The therapeutic efficacy of neural stem cell transplantation for central nervous system (CNS) lesions in lysosomal storage disorders was explored using a murine model of mucopolysaccharidosis type VII (MPS VII). We used fetal neural stem cells derived from embryonic mouse striata and expanded in vitro by neurosphere formation as the source of graft materials. We transplanted neurospheres into the lateral ventricles of newborn MPS VII mice and found that donor cells migrated far beyond the site of injection within 24 h, and some of them could reach the olfactory bulb. A quantitative measurement indicated that the GUSB activity in the brain was 12.5 to 42.3% and 5.5 to 6.3% of normal activity at 24 h and 3 weeks after transplantation. In addition, histological analysis revealed a widespread decrease in lysosomal storage in the recipient's hippocampus, cortex, and ependyma. A functional assessment with novel-object recognition tests confirmed improvements in behavioral patterns. These results suggest that intracerebral transplantation of neural stem cells is feasible for treatment of CNS lesions associated with lysosomal storage disorders.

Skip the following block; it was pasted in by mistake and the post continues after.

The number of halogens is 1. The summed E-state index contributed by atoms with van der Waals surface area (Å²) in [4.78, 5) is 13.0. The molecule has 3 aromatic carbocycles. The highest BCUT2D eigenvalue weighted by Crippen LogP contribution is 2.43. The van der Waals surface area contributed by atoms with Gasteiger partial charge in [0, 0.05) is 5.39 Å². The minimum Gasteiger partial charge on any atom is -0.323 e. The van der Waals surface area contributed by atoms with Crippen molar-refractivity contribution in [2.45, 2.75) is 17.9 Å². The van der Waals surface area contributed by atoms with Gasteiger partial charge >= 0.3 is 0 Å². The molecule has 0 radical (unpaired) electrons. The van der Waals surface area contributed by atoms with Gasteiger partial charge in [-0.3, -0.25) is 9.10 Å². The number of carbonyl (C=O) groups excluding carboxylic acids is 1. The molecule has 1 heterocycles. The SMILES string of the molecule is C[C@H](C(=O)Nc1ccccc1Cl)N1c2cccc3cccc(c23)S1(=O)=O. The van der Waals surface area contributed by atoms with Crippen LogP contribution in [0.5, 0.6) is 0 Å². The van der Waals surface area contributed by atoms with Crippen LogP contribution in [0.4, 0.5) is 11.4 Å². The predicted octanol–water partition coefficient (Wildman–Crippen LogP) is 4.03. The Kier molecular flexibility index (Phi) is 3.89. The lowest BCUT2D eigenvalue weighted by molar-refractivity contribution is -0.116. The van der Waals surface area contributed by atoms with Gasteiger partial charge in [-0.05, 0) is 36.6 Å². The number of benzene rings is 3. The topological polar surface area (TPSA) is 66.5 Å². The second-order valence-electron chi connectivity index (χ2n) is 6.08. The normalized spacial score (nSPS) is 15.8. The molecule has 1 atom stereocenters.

- Intracerebral transplantation
- Mucopolysaccharidosis type VII
ASJC Scopus subject areas
- Molecular Medicine
- Molecular Biology
- Drug Discovery